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The Zone of Interest

The impact all but knocks the breath from your body


- Jonathan Glazer’s unforgettable Auschwitz drama is a brutal masterpiece - 

Before you read on, a word of caution. There are some films – many of them – that impress on a first viewing but which start to trickle away, like a handful of sand, the moment you leave the cinema. Then there are others, far fewer in number, that strike like a lightning bolt on a first watch and stay with you, scarring themselves into your psyche and subtly but permanently shifting your movie-viewing paradigm on its axis. Jonathan Glazer’s masterful and chilling The Zone of Interest fell into the second group for me. I left it shaken and stricken; it stayed with me, stubbornly, over the months that followed.

As most film fans will agree, that kind of viscerally intense response to a film is the holy grail of cinema viewing. It’s a vanishingly rare experience, and one that is magnified by the sense of discovery that comes from knowing virtually nothing about a film going in (I knew that it was a loose adaptation of the novel of the same title by Martin Amis, but little else). So with that in mind, to any readers who remain in the privileged position of knowing nothing about The Zone of Interest, consider putting aside this review and watching the film first. Otherwise, read on.

To describe The Zone of Interest as an adapted screenplay is perhaps misleading (although it has secured an Oscar nomination in that category, along with four others, including best picture and best director). In fact, the film is very much its own brooding, boldly unconventional entity, sharing with Amis’s book a title and a location – Auschwitz, or more specifically just outside the walls of the camp, in the home of a high-ranking Nazi and his family – but little else.

The walls are a crucial component of this film, which shows the daily details of the life of an upwardly mobile Nazi couple – the commandant of Auschwitz, Rudolf Höss (Christian Friedel), and his wife, Hedwig (Sandra Hüller) – and their five children. The Höss family are raised according to the tenets of the Artaman League, a German anti-urban, back-to-the-land movement that advocated an agrarian ideal and respect for the natural world (Rudolf, a man who presides over the murders of thousands of people each week, dictates an aggrieved memo about the lack of respect for his prized lilacs).

They enjoy wholesome, halcyon picnics by the river (predominantly captured, like most of the picture, in dispassionate mid and wide shots) and idyllic days in the lush, lovingly tended garden of the Höss villa, a source of considerable pride for Hedwig. We never see beyond the walls that separate her cherished roses and dahlias from the industrial death factory on the other side. But through Johnnie Burn’s incredible, immersive sound design, the ambient noise generated by the horrors within the camp is evoked with a suffocating intensity that matches the choking pall of smoke billowing continuously from the Auschwitz furnace chimneys.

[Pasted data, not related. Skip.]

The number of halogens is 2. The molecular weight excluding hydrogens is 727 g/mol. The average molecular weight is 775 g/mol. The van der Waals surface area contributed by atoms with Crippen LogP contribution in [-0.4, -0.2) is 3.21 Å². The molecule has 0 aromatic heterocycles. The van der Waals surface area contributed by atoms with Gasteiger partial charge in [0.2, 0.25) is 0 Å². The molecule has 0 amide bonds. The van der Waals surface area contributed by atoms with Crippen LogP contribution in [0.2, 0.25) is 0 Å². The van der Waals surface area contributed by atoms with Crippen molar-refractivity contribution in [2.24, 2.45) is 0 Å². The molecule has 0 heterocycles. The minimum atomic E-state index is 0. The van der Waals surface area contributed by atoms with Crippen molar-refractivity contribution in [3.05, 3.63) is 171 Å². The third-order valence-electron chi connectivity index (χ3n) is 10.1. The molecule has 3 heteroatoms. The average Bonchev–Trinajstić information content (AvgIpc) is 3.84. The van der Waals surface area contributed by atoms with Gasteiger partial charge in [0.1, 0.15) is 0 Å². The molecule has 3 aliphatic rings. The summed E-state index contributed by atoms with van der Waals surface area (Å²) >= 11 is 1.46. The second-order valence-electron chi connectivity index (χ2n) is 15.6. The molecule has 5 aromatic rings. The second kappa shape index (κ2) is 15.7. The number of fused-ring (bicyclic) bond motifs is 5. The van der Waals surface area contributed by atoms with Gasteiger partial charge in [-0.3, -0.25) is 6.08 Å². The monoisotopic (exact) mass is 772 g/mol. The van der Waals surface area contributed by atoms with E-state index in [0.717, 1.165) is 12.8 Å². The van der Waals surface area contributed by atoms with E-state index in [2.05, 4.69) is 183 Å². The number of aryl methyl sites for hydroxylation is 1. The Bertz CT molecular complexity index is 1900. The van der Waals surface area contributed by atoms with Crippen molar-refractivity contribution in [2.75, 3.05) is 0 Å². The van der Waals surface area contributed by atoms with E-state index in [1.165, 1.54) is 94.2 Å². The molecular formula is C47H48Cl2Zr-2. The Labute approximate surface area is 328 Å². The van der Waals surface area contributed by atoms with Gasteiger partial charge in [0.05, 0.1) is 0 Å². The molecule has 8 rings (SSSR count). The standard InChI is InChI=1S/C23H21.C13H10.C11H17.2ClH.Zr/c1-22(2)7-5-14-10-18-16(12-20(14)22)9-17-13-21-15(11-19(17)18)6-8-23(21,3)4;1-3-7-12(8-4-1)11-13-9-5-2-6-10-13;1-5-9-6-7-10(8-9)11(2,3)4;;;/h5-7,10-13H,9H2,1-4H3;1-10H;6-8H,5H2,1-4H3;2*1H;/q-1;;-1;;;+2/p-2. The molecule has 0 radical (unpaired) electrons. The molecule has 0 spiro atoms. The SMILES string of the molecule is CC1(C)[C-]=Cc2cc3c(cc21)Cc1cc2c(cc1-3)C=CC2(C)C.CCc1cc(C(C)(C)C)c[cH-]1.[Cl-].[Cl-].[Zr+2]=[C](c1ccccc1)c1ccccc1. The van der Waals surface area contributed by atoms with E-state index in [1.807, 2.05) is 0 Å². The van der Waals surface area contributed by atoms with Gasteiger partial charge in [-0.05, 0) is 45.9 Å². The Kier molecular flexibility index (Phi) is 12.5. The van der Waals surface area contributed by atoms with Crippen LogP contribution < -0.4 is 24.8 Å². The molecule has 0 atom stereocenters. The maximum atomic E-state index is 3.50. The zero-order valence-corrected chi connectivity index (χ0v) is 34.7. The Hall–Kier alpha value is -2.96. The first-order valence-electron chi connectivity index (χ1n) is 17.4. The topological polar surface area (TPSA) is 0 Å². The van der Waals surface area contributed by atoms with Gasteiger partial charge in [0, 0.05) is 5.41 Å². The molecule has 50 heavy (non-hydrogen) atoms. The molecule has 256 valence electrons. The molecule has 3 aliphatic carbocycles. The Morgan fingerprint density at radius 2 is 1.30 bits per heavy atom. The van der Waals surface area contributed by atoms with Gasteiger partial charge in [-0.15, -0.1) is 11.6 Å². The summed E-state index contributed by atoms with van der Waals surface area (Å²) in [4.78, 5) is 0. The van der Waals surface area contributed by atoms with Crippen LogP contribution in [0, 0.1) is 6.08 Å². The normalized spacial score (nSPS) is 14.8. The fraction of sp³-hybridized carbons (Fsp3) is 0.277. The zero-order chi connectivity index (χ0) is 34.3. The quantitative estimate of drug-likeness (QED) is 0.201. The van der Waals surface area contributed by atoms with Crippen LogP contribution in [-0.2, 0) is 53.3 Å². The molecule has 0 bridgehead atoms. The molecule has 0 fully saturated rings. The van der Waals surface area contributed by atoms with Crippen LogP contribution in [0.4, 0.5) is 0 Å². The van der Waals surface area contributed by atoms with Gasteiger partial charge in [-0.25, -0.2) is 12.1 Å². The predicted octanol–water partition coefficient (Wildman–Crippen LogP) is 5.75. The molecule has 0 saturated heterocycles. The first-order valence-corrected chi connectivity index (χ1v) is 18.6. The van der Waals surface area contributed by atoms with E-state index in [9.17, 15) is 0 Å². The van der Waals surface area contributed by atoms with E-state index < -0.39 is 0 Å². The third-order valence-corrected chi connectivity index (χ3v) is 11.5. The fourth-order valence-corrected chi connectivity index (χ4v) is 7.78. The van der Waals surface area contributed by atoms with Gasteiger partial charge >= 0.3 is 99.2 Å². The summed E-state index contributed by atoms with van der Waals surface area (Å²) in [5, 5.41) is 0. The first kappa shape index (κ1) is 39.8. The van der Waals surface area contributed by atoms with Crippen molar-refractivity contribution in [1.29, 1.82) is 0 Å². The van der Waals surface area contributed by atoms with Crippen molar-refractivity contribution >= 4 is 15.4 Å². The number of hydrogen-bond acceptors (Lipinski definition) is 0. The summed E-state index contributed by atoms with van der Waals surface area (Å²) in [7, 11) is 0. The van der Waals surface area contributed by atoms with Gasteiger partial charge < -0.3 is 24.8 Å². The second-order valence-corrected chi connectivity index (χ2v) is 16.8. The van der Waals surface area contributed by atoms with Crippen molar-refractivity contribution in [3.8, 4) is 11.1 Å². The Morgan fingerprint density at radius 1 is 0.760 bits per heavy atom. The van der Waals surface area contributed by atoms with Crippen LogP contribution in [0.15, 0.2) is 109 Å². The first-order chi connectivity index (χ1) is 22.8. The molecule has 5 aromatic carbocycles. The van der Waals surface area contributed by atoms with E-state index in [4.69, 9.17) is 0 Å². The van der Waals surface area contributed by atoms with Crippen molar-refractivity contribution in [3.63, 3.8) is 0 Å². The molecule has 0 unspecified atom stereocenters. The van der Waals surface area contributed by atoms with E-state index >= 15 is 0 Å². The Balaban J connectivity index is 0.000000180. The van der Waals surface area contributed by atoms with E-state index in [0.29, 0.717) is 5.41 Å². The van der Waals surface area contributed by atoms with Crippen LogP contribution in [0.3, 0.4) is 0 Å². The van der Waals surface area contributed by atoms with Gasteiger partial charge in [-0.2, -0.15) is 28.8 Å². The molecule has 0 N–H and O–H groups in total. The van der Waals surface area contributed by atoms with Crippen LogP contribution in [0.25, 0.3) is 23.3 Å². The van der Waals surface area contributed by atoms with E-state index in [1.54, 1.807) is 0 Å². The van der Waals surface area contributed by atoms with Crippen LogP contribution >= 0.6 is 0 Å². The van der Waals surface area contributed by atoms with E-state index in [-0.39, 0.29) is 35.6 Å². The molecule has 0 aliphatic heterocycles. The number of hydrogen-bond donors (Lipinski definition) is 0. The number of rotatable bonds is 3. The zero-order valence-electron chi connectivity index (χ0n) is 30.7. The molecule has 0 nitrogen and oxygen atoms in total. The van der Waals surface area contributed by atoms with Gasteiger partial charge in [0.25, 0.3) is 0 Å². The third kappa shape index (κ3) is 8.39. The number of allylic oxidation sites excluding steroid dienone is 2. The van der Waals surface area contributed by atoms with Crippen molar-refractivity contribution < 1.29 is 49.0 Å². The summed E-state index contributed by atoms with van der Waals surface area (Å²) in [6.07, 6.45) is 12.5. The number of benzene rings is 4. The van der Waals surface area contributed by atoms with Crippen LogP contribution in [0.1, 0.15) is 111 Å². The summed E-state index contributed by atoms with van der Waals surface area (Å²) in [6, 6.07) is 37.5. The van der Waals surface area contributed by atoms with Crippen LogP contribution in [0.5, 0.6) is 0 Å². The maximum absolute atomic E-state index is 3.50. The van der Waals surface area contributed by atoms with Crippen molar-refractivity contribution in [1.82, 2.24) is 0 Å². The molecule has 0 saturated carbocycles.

Burn’s remarkable work is not the only aural element that contributes to the film’s brutal power. Glazer reteams with composer Mica Levi, his collaborator on his previous film, Under the Skin. Levi’s sparsely used score, accompanying eerie night-vision thermal images, jolts us out of the oblivious banality of the Höss household. And their compositions bookend the picture, with what sounds like a chorus of tormented souls.

A gnawing sense of dread permeates the entire film, created through sound and score, but also through telling details, such as the way the father’s work has polluted his children’s play (the older boy locks his little brother in a greenhouse and then teases him by making the hissing sound of gas). Imagine the stress levels of the chilling baby-on-the-beach sequence from Under the Skin, but stretched out to feature length. It’s a bruising watch.

Unshowy but impeccable in the two main roles, both Friedel and Hüller excel. Friedel plays Rudolf as a pedantic, mid-level bureaucrat with a thin, needling voice and a despot’s haircut, whose unquestioning efficiency and commitment to the cause of National Socialism has facilitated his rapid ascent within the SS. And Hüller’s Hedy chortles over her good fortune as she cherrypicks the choicest possessions of murdered Jewish prisoners, parading her newly elevated status like a purloined mink coat. Nowhere is the understated brilliance of Hüller’s performance better demonstrated than in the delivery of a single line of dialogue, said to her housemaid: “I could have my husband spread your ashes across the fields of Babice.” It could be wielded like a deadly weapon, but Hüller says it conversationally, almost pleasantly. The impact all but knocks the breath from your body.


The Zone of Interest is now playing at Light House Cinema! 


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